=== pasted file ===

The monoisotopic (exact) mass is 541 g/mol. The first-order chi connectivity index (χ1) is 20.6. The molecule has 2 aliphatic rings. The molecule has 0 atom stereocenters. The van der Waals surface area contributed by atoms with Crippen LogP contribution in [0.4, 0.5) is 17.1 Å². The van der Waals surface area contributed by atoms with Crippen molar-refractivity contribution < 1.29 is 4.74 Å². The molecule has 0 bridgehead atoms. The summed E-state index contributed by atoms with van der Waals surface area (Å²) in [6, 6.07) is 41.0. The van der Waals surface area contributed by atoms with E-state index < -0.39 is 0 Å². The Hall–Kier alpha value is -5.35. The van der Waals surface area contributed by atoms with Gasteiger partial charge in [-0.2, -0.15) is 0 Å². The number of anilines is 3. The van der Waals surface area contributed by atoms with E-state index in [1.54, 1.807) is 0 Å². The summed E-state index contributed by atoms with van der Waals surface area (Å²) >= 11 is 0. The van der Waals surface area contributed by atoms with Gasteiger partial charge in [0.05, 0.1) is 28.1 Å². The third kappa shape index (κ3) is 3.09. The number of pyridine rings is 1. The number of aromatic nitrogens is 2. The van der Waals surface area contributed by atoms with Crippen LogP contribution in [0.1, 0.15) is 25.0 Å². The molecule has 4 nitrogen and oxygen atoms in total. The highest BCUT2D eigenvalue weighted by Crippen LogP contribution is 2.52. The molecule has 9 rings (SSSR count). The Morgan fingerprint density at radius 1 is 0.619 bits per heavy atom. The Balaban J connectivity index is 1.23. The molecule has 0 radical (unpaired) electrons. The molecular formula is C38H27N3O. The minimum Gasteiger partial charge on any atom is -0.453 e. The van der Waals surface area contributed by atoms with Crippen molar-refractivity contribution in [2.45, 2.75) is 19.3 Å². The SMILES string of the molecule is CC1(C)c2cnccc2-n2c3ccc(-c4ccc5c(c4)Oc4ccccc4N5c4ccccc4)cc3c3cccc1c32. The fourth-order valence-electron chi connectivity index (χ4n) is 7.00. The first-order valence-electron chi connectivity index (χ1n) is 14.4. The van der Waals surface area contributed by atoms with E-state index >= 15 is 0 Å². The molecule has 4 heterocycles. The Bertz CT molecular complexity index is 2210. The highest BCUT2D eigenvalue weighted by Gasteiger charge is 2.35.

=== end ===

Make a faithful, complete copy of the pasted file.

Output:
The monoisotopic (exact) mass is 541 g/mol. The first-order chi connectivity index (χ1) is 20.6. The molecule has 2 aliphatic rings. The molecule has 0 atom stereocenters. The van der Waals surface area contributed by atoms with Crippen LogP contribution in [0.4, 0.5) is 17.1 Å². The van der Waals surface area contributed by atoms with Crippen molar-refractivity contribution < 1.29 is 4.74 Å². The molecule has 0 bridgehead atoms. The summed E-state index contributed by atoms with van der Waals surface area (Å²) in [6, 6.07) is 41.0. The van der Waals surface area contributed by atoms with E-state index < -0.39 is 0 Å². The Hall–Kier alpha value is -5.35. The van der Waals surface area contributed by atoms with Gasteiger partial charge in [-0.2, -0.15) is 0 Å². The number of anilines is 3. The van der Waals surface area contributed by atoms with E-state index in [1.54, 1.807) is 0 Å². The summed E-state index contributed by atoms with van der Waals surface area (Å²) >= 11 is 0. The van der Waals surface area contributed by atoms with Gasteiger partial charge in [0.05, 0.1) is 28.1 Å². The third kappa shape index (κ3) is 3.09. The number of pyridine rings is 1. The number of aromatic nitrogens is 2. The van der Waals surface area contributed by atoms with Crippen LogP contribution in [0.1, 0.15) is 25.0 Å². The molecule has 4 nitrogen and oxygen atoms in total. The highest BCUT2D eigenvalue weighted by Crippen LogP contribution is 2.52. The molecule has 9 rings (SSSR count). The Morgan fingerprint density at radius 1 is 0.619 bits per heavy atom. The Balaban J connectivity index is 1.23. The molecule has 0 radical (unpaired) electrons. The molecular formula is C38H27N3O. The minimum Gasteiger partial charge on any atom is -0.453 e. The van der Waals surface area contributed by atoms with Crippen molar-refractivity contribution in [2.45, 2.75) is 19.3 Å². The SMILES string of the molecule is CC1(C)c2cnccc2-n2c3ccc(-c4ccc5c(c4)Oc4ccccc4N5c4ccccc4)cc3c3cccc1c32. The fourth-order valence-electron chi connectivity index (χ4n) is 7.00. The first-order valence-electron chi connectivity index (χ1n) is 14.4. The van der Waals surface area contributed by atoms with E-state index >= 15 is 0 Å². The molecule has 4 heterocycles. The Bertz CT molecular complexity index is 2210. The highest BCUT2D eigenvalue weighted by Gasteiger charge is 2.35.